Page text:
Vanessa is not the best singer or dancer but she has stage presence. ¬†I am biased, yes; that’s a parent’s prerogative. ¬†However, many have told us – strangers in the audience really – who have validated such bias.

We thought she would love to pursue a career on stage but really, Vanessa wants to be a primary school teacher. ¬†She dreams of building a school in *insert a 3rd world country* and for her school to spread widely so all kids can be educated. ¬†Oh, she indicated she intends to sing to her students. ūüôā


Megan was a happy baby.  She hardly cried and settled easily.  She loved playing with and in boxes. She loved to draw.  If words escaped her Рoften Рshe would tell her story while drawing.   She was also shy.

Coming 4 1/2 years behind her big sister, she was exposed to the same things. Dance. Netball. School band. Her teachers have been known to call her Vanessa. (Truth is, though they looked alike as babies, they don’t really past the age of 3). Anyway…

We tell her she’s good at art and we’ve got tons of her artwork. ¬†Her teachers tell her she’s good at drawing; someone even told her, I’m lucky to have known you before you’re famous and that’s when Megan was in year 1! ¬†Her year 4 teacher now believed in her and challenged her to work and think harder than she’s ever had; Megan loves to cruise.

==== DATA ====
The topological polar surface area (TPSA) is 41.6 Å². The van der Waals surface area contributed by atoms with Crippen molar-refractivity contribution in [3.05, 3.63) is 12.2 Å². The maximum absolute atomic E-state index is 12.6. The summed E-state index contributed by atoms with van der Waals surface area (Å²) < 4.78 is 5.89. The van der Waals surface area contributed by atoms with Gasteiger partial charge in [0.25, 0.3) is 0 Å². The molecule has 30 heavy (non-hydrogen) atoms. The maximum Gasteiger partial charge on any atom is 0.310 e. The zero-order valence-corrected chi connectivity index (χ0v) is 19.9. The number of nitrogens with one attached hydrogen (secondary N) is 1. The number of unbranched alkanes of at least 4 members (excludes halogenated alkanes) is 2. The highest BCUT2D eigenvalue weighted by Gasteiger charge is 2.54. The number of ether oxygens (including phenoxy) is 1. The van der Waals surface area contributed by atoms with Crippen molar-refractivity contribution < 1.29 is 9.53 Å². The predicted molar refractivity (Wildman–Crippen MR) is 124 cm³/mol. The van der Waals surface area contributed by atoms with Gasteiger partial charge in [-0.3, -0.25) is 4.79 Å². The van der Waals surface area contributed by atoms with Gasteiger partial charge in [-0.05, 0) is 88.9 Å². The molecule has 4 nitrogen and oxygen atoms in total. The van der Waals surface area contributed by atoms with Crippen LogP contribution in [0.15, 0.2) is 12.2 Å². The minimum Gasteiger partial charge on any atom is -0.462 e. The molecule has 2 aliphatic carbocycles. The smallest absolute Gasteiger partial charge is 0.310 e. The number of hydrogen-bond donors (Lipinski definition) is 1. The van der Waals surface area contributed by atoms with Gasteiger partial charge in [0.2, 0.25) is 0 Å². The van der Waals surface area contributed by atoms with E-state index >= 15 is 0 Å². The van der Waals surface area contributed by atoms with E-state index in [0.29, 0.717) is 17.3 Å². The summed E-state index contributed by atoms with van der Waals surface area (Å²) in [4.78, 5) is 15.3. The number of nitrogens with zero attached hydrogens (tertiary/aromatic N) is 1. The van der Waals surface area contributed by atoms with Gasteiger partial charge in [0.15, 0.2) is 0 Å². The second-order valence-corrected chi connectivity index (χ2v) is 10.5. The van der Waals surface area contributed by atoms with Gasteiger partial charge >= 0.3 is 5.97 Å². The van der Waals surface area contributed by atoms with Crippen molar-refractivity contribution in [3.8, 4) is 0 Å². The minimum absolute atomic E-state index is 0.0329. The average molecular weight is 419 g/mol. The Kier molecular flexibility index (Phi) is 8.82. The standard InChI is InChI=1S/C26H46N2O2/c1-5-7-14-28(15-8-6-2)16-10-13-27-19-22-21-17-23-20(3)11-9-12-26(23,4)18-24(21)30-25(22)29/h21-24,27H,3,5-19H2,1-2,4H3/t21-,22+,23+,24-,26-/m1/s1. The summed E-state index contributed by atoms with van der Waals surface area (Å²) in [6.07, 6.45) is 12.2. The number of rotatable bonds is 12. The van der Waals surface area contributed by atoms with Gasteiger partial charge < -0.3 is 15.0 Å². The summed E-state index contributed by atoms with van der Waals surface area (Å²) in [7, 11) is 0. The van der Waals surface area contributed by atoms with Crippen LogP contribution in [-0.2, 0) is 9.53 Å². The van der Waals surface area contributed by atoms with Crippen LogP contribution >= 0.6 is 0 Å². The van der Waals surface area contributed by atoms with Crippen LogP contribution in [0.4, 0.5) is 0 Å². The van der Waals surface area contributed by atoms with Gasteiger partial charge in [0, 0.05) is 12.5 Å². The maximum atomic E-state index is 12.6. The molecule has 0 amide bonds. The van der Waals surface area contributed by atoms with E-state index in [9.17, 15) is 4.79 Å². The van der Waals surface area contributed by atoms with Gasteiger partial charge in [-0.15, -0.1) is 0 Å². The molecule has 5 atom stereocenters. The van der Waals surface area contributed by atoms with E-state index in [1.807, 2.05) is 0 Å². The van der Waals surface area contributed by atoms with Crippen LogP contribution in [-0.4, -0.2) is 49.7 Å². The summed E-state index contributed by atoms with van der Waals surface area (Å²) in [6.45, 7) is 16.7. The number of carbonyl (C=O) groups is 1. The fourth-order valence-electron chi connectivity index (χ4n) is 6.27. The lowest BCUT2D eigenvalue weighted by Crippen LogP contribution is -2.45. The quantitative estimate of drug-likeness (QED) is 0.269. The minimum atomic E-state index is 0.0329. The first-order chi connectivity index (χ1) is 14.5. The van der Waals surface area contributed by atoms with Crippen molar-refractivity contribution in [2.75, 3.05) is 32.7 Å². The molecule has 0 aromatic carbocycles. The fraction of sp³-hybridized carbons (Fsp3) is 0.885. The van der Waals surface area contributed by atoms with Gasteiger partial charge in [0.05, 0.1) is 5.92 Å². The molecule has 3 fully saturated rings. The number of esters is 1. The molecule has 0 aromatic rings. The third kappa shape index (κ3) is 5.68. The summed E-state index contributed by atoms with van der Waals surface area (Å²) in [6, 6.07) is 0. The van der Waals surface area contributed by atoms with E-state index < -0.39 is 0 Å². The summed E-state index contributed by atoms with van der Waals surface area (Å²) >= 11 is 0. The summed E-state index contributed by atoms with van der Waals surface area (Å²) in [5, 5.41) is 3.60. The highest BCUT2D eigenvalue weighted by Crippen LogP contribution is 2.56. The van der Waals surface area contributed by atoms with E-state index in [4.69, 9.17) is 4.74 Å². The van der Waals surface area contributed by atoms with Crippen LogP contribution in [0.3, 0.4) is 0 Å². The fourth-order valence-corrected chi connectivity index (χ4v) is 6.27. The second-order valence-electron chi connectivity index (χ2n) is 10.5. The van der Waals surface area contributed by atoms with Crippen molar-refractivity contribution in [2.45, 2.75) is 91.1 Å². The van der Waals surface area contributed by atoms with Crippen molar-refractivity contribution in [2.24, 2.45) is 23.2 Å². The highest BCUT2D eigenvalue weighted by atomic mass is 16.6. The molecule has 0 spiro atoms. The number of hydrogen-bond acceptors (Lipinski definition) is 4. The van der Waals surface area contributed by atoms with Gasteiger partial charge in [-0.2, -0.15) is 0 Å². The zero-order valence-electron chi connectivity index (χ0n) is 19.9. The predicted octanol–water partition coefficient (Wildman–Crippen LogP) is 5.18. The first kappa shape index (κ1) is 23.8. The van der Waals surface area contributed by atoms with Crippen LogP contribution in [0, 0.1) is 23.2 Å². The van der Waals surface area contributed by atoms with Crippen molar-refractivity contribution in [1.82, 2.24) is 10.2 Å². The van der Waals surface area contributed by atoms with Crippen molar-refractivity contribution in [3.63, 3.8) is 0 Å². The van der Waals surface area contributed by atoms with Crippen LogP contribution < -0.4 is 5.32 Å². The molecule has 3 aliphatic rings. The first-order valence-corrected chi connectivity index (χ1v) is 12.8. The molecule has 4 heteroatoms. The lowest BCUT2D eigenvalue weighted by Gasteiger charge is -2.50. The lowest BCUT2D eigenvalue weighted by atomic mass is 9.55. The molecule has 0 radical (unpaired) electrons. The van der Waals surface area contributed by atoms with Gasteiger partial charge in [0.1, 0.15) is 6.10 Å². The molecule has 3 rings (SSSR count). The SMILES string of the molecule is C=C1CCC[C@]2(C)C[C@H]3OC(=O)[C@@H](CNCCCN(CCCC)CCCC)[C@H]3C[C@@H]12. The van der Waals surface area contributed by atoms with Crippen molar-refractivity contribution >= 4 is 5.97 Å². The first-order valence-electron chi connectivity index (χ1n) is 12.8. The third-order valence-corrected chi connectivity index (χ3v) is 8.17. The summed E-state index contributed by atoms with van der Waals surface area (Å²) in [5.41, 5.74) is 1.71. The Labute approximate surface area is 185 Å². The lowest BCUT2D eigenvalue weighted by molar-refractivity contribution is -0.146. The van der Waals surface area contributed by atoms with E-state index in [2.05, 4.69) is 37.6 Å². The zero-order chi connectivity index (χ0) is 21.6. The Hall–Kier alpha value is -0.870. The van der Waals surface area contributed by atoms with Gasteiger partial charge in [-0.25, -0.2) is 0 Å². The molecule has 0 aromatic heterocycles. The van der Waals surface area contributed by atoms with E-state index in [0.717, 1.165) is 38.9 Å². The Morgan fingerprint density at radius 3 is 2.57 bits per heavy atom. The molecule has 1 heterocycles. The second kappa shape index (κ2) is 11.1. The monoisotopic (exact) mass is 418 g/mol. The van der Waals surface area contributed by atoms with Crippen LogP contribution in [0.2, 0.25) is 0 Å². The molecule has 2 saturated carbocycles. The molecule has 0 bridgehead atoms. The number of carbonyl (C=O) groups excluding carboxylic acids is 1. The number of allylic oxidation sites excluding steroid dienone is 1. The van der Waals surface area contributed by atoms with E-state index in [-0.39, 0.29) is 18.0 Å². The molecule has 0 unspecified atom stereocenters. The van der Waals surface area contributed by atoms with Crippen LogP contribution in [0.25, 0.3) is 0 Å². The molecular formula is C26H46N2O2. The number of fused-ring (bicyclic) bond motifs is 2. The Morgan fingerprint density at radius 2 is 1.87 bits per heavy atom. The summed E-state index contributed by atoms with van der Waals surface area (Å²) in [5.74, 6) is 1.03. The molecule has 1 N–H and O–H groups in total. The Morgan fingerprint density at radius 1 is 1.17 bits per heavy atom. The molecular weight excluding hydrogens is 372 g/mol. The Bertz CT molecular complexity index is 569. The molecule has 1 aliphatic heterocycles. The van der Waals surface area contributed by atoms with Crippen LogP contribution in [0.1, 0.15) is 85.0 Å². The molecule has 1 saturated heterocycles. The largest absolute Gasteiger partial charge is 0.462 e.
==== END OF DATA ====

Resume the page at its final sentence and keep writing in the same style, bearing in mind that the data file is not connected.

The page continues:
She’s given up dance in lieu of Tae-Kwon-Do. She’s also given up band which I’m a lot less happy about. ¬†What she did pick up is #massivelyminecraft. ¬†She’s a gamer! Who knew? Here she can build in digital boxes and tell her story as a 3D drawing, so-to-speak. ¬†She is learning to ask for help because it’s a good way to learn (“if you don’t learn, you die”). ¬†She is always keen to help. ¬†She is showing some ambition (she wants to be a mod). ¬†She is better at Skype than me. ¬†She can tell us stories after stories about her adventures without having to draw it for us. ¬†She has friends and mentors there. ¬†It is her world and in there she is well and truly herself. ¬†¬†Megan is less shy now. ¬†For this, I thank @vormamim and @jokay; they’re vision, dedication and skill are inspirational.

Meagn is only 10 and a little young to consider career choices.  At the moment, she is saying she wants to be an architect (yep, building!).

A note to parents

Many parents will say that all they want for their kids is to be happy. ¬†I used to say that, too. ¬†I’ve changed that now to …. all I want for my kids is to find their voice and be confident enough to express it. ¬† “Happy” is vague. “Find and use your voice” is concrete; it’s practical and achievable. ¬†It leads to happiness, in my opinion. ¬† My kids are on the their way. ¬†I am happy about that.